Ryan Jeffery Walker and Dr. Kristie Seawright
Unlike manufacturing, zero defects are impossible to achieve in service management due to varying expectations of interpersonal communication and/or customer contact. Recognizing that service failures will occur, effective service managers design recovery elements into their service delivery system. Service recovery is the set of activities designed to recover customer loyalty after they have suffered a service failure.
Current research suggests the existence of a service recovery paradox: a customer’s level of satisfaction and loyalty toward a service provider can actually become higher following a service failure and a successful recovery than it was prior to the service failure (Oliver, 1997). Yet, other research does not support these results (Maxham, 2001). Current research only examines post recovery levels of loyalty and satisfaction without determining the customer’s pre-failure attitude. This study provides partial resolution of the service recovery paradox by comparing post recovery customer attitudes with their pre-failure attitudes.
This research, based on controlled experimental design, has assessed customer attitudes toward a service provider relationship. Each respondent was randomly given either a positive or negative description of an airline. After reading the description, the respondents were asked to rate their level of satisfaction and loyalty toward that airline. Subsequently, the respondents were randomly given one of three service failure scenarios, followed by one of six randomly selected service recovery scenario treatments. A sample size of 31 respondents was used for each of the 36 different surveys. Post recovery data was collected to assess service recovery success. Post recovery data was then compared to pre-failure data to determine whether or not a service recovery paradox exists. The use of written scenarios, such as those used in this study, is well documented in the service management literature.
The service recovery scenarios used in this study varied by service recovery treatment and the criticality of the failure (low, medium, and high). Several elements of service recovery have been identified in the literature; research indicates an expectation that combinations of service recovery elements impact service recovery success. Criticality, or importance of the failed service, impacts the levels of recovery elements required for successful service recovery.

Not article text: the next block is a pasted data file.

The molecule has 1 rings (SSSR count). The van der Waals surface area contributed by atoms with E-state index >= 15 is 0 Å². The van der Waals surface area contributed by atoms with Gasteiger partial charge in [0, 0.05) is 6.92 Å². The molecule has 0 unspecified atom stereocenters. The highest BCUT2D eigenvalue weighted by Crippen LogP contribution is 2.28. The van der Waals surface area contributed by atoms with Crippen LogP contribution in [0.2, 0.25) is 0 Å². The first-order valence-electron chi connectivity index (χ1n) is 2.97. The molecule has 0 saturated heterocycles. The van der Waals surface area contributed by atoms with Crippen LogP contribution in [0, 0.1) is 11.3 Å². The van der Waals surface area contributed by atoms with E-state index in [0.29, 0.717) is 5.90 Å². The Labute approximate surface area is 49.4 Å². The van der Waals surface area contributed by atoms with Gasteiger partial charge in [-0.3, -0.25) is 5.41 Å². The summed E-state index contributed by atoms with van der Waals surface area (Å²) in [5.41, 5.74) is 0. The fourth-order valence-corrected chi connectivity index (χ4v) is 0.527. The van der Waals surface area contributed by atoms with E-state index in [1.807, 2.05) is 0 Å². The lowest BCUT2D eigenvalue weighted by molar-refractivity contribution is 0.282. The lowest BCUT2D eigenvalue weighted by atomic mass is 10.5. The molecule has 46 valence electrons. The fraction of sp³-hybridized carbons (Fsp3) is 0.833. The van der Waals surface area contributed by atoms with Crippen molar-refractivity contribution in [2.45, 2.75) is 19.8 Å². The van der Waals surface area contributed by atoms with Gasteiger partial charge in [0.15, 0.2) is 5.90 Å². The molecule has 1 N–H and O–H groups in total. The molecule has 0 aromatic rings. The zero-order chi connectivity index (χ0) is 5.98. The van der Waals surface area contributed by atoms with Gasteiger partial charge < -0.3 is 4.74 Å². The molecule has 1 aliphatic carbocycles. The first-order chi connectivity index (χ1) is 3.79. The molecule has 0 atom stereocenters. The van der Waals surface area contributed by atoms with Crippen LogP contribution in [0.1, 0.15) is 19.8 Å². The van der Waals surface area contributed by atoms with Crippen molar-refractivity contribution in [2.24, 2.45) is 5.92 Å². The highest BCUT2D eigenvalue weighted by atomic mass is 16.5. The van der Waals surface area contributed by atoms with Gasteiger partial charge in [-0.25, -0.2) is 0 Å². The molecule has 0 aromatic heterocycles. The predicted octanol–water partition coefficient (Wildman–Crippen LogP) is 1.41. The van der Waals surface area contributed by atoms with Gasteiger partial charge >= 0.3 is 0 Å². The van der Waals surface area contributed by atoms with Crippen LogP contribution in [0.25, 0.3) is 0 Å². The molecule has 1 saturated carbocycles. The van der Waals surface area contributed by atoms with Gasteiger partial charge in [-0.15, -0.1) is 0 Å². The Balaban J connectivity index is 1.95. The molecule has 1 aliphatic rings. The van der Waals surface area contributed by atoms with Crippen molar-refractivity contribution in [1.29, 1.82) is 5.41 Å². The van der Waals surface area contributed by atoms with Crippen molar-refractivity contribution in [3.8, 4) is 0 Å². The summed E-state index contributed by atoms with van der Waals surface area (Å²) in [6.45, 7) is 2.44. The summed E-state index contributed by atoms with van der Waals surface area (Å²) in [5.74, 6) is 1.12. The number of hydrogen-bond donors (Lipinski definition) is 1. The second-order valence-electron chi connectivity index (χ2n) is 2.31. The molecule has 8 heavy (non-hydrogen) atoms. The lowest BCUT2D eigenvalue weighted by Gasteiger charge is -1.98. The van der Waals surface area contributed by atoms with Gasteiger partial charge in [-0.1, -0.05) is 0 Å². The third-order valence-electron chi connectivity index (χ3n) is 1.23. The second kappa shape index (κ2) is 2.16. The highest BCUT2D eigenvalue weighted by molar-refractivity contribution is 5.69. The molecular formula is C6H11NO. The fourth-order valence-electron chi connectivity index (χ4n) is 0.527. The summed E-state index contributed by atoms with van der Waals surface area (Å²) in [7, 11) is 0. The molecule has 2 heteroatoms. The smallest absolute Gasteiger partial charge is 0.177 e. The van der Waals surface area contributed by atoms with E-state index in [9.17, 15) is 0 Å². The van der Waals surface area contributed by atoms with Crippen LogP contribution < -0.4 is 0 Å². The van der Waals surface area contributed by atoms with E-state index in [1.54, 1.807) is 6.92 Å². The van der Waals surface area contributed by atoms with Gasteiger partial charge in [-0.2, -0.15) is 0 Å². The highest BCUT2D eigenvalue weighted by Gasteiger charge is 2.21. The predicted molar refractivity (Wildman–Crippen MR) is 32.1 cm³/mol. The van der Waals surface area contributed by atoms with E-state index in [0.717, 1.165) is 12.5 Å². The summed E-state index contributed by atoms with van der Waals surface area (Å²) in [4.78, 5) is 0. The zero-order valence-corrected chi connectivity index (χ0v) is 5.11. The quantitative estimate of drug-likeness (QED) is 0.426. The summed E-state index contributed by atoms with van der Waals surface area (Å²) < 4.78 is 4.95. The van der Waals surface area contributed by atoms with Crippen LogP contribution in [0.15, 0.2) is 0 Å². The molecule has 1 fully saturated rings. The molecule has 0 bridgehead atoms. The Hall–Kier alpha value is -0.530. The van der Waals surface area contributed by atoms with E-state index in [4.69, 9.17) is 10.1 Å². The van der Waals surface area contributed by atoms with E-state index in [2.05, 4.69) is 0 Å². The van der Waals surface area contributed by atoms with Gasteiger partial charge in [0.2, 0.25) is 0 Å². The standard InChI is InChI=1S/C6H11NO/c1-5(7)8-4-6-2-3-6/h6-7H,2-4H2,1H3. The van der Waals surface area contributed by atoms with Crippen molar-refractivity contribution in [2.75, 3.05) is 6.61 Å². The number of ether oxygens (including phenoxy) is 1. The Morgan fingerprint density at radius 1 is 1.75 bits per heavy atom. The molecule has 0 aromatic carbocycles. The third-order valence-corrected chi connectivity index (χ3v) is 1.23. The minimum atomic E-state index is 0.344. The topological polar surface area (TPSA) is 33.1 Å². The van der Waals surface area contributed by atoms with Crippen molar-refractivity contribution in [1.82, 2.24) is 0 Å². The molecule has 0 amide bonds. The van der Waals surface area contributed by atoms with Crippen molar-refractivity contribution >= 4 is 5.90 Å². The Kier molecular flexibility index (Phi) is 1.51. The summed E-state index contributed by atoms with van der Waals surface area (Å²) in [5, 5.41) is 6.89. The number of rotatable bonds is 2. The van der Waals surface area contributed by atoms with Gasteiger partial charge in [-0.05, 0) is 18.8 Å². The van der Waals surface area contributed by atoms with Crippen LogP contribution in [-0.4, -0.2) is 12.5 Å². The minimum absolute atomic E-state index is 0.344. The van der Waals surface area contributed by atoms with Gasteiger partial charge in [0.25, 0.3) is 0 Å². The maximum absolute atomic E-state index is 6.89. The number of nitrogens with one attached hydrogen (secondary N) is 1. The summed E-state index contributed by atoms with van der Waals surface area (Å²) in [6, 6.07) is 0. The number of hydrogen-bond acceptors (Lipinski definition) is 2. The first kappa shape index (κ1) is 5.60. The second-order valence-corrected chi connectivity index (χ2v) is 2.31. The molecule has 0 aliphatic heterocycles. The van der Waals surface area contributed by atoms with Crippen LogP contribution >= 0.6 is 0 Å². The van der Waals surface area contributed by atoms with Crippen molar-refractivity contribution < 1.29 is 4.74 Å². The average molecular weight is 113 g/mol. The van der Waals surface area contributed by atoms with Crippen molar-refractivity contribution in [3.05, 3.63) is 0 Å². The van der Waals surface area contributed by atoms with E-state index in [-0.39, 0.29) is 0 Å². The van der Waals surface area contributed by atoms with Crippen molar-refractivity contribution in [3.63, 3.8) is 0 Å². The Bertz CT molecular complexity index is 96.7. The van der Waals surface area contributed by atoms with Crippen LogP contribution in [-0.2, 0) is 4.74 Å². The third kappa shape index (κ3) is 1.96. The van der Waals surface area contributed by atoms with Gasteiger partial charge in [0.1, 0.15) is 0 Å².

Paired t tests comparing the differences between pre-failure and post recovery satisfaction and loyalty levels have been used to analyze the collected data.
Results & Conclusions
An analysis of the data produced by this study has revealed that a service recovery paradox can exist, but only under certain circumstances. When respondents had negative feelings about the airline prior to the service failure, a successful service recovery could raise their levels of satisfaction and loyalty above pre-failure levels. Hence, under these circumstances, the service recovery paradox does exist. However, the study also found that when respondents felt positively toward the airline prior to the service failure, even a significant service recovery effort could not raise their levels of satisfaction and loyalty higher than their pre-failure levels. Consequently, the service recovery paradox does not exist when a customer feels positively toward a service provider prior to a failure.
Although the service recovery paradox does not exist for those individuals who have a positive view of the service provider prior to a service failure and recovery, it is still possible for a service provider to restore its customers’ levels of satisfaction and loyalty to their pre-failure levels if a proper service recovery method is used. In this study, the most significant recoveries were achieved when the respondents were given a value added atonement, which means that they were made not only made whole, but were given something extra to compensate them for their inconvenience.
Due to the fact that it is much less expensive to keep current customers than to find new customers, it is also important to note that simply apologizing or showing empathy toward the customer without making the customer whole or providing a value added atonement after a service failure has occurred will likely lower customer satisfaction and loyalty and may result in lost customers. Consequently, service providers that are interested in maintaining satisfied customers should be prepared to at least make their customers whole and in some cases provide a value added atonement following a service failure.